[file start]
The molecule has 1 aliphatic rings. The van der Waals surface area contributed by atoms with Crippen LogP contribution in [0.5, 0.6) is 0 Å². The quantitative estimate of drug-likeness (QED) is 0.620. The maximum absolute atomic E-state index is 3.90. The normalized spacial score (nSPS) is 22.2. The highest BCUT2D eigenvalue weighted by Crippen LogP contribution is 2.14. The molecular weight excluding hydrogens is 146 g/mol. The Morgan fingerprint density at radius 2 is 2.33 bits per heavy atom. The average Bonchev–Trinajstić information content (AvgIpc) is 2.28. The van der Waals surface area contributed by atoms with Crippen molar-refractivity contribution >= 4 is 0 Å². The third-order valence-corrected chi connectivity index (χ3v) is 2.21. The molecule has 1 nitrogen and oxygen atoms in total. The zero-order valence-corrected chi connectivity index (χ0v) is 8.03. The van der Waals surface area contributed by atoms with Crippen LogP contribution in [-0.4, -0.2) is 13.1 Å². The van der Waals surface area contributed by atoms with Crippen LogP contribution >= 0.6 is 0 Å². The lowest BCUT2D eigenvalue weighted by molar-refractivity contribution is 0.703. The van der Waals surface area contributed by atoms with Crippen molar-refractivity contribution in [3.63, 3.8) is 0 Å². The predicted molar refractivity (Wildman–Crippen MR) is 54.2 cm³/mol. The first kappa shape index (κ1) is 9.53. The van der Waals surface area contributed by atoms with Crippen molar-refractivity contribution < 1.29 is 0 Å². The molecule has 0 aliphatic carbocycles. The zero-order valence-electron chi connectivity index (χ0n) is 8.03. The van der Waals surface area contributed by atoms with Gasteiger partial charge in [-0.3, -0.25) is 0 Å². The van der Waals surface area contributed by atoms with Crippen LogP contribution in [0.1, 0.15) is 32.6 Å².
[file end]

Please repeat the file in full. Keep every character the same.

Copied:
The molecule has 1 aliphatic rings. The van der Waals surface area contributed by atoms with Crippen LogP contribution in [0.5, 0.6) is 0 Å². The quantitative estimate of drug-likeness (QED) is 0.620. The maximum absolute atomic E-state index is 3.90. The normalized spacial score (nSPS) is 22.2. The highest BCUT2D eigenvalue weighted by Crippen LogP contribution is 2.14. The molecular weight excluding hydrogens is 146 g/mol. The Morgan fingerprint density at radius 2 is 2.33 bits per heavy atom. The average Bonchev–Trinajstić information content (AvgIpc) is 2.28. The van der Waals surface area contributed by atoms with Crippen molar-refractivity contribution >= 4 is 0 Å². The third-order valence-corrected chi connectivity index (χ3v) is 2.21. The molecule has 1 nitrogen and oxygen atoms in total. The zero-order valence-corrected chi connectivity index (χ0v) is 8.03. The van der Waals surface area contributed by atoms with Crippen LogP contribution in [-0.4, -0.2) is 13.1 Å². The van der Waals surface area contributed by atoms with Crippen LogP contribution >= 0.6 is 0 Å². The lowest BCUT2D eigenvalue weighted by molar-refractivity contribution is 0.703. The van der Waals surface area contributed by atoms with Crippen molar-refractivity contribution in [3.63, 3.8) is 0 Å². The predicted molar refractivity (Wildman–Crippen MR) is 54.2 cm³/mol. The first kappa shape index (κ1) is 9.53. The van der Waals surface area contributed by atoms with Crippen molar-refractivity contribution < 1.29 is 0 Å². The molecule has 0 aliphatic carbocycles. The zero-order valence-electron chi connectivity index (χ0n) is 8.03. The van der Waals surface area contributed by atoms with Gasteiger partial charge in [-0.3, -0.25) is 0 Å². The van der Waals surface area contributed by atoms with Crippen LogP contribution in [0.1, 0.15) is 32.6 Å².